2023 CSDMS meeting-115


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PING-Mapper: An open-source framework to transform recreation-grade sonar systems into scientific mapping instruments

Cameron Bodine, (He/Him),Northern Arizona University Flagstaff Arizona, United States. csb67@nau.edu
Daniel Buscombe, Marda Science LLC / USGS Santa Cruz Santa Cruz California, United States. dbuscombe@gmail.com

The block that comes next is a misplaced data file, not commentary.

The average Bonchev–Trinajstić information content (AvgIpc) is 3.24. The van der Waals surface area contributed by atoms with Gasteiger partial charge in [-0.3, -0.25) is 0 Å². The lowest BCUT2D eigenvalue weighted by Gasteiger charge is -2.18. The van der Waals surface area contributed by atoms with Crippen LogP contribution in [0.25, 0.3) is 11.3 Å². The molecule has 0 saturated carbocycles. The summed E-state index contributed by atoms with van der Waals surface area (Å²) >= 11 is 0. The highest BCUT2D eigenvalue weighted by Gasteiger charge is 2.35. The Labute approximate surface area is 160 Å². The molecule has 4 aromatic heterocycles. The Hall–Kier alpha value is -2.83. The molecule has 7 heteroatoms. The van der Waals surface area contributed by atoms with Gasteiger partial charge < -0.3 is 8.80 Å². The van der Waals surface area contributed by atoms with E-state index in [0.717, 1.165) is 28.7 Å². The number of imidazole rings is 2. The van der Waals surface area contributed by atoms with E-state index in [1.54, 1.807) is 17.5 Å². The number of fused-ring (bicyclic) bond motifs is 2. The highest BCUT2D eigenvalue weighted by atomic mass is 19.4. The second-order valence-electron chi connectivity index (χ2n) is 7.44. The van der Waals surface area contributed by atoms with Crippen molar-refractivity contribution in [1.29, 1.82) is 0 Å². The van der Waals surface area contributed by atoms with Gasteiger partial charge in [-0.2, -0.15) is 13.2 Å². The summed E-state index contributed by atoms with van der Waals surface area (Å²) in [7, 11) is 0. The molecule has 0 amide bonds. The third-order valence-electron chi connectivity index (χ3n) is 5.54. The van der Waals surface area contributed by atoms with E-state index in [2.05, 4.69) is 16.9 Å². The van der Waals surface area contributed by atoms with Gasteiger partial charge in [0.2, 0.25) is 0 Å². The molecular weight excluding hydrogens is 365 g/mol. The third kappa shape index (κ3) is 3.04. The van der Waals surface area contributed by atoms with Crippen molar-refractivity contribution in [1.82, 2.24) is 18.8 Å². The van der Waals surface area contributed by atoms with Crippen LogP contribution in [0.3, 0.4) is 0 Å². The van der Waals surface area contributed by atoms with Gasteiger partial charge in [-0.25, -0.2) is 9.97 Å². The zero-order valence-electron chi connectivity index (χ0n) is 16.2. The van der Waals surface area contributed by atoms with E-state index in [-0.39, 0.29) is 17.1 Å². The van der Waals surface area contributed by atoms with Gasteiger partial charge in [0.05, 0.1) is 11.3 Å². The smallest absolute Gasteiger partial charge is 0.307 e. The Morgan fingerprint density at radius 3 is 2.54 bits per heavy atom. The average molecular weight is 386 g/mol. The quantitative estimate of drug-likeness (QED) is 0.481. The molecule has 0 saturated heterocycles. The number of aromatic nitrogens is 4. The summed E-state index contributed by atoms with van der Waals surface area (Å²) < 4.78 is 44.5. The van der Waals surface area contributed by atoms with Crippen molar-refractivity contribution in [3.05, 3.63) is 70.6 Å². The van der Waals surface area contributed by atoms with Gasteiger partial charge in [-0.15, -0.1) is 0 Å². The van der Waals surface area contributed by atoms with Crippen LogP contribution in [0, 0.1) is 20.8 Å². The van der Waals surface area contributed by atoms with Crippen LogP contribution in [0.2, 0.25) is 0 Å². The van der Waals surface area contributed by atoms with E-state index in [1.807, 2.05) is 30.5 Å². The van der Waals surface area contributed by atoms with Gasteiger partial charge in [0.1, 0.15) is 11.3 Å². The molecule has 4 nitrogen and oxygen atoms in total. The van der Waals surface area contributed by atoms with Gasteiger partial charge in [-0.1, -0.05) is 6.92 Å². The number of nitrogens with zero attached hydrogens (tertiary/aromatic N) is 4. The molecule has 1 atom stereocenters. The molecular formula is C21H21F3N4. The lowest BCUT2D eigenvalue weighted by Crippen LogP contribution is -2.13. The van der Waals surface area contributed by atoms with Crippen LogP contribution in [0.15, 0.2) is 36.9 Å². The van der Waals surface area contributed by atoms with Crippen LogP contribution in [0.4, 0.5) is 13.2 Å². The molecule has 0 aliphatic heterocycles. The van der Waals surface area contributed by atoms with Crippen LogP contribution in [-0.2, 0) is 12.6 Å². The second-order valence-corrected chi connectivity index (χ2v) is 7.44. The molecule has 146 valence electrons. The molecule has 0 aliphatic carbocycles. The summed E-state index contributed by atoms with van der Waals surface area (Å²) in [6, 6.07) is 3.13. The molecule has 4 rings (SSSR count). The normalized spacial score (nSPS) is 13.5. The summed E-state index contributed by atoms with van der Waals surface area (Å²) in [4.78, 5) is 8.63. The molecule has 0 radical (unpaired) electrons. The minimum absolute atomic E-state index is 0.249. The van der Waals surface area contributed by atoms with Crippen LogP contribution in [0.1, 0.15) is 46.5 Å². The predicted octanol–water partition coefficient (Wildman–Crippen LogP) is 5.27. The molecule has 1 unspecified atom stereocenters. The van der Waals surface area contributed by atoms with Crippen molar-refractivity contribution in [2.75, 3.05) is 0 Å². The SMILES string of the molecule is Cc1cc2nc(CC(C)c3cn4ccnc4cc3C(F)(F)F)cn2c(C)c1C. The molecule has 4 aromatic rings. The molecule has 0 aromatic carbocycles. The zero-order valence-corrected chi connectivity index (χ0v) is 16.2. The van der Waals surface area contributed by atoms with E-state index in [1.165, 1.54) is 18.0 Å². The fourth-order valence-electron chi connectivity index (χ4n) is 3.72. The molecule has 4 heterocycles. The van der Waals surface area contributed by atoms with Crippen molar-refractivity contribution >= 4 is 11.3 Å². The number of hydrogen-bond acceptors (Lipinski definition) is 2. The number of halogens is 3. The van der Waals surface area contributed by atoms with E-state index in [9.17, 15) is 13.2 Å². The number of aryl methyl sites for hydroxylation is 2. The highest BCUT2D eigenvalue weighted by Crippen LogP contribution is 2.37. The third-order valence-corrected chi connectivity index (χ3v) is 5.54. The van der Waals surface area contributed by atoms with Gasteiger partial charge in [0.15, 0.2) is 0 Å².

Predictive understanding of the variation and distribution of substrates at large spatial extents in aquatic systems is severely lacking. This hampers efforts to numerically predict the occurrence and distribution of specific benthic habitats, which must be observed in the field. Existing survey methods are limited in scale, require heavy and technically sophisticated survey equipment, or are prohibitively expensive for surveying and mapping. Recreation-grade side scan sonar (SSS) instruments, or fishfinders, have demonstrated their unparalleled value in a lightweight and easily-to-deploy system to image benthic habitats efficiently at the landscape-level. Existing methods for generating geospatial datasets from these sonar systems require a high-level of interaction from the user and are primarily closed-source, limiting opportunities for community-driven enhancements. We introduce PING-Mapper, an open-source and freely available Python-based software for generating geospatial benthic datasets from recreation-grade SSS systems. PING-Mapper is an end-to-end framework for surveying and mapping aquatic systems at large spatial extents reproducibly, with minimal intervention from the user. Version 1.0 of the software (Summer 2022) decodes sonar recordings from any existing Humminbird® side imaging system, export plots of sonar intensities and sensor-derived bedpicks and generates georeferenced mosaics of geometrically corrected sonar imagery. Version 2.0 of the software, to be released Summer 2023, extends PING-Mapper functionality by incorporating deep neural network models that automatically locate and mask sonar shadows, calculate independent bedpicks from both side scan channels, and classify substrates at the pixel level. The widespread availability of substrate information in aquatic systems will facilitate development of the next generation of in-stream models for routing flows of sediment and water, as well as more sophisticated simulations of specific habitats.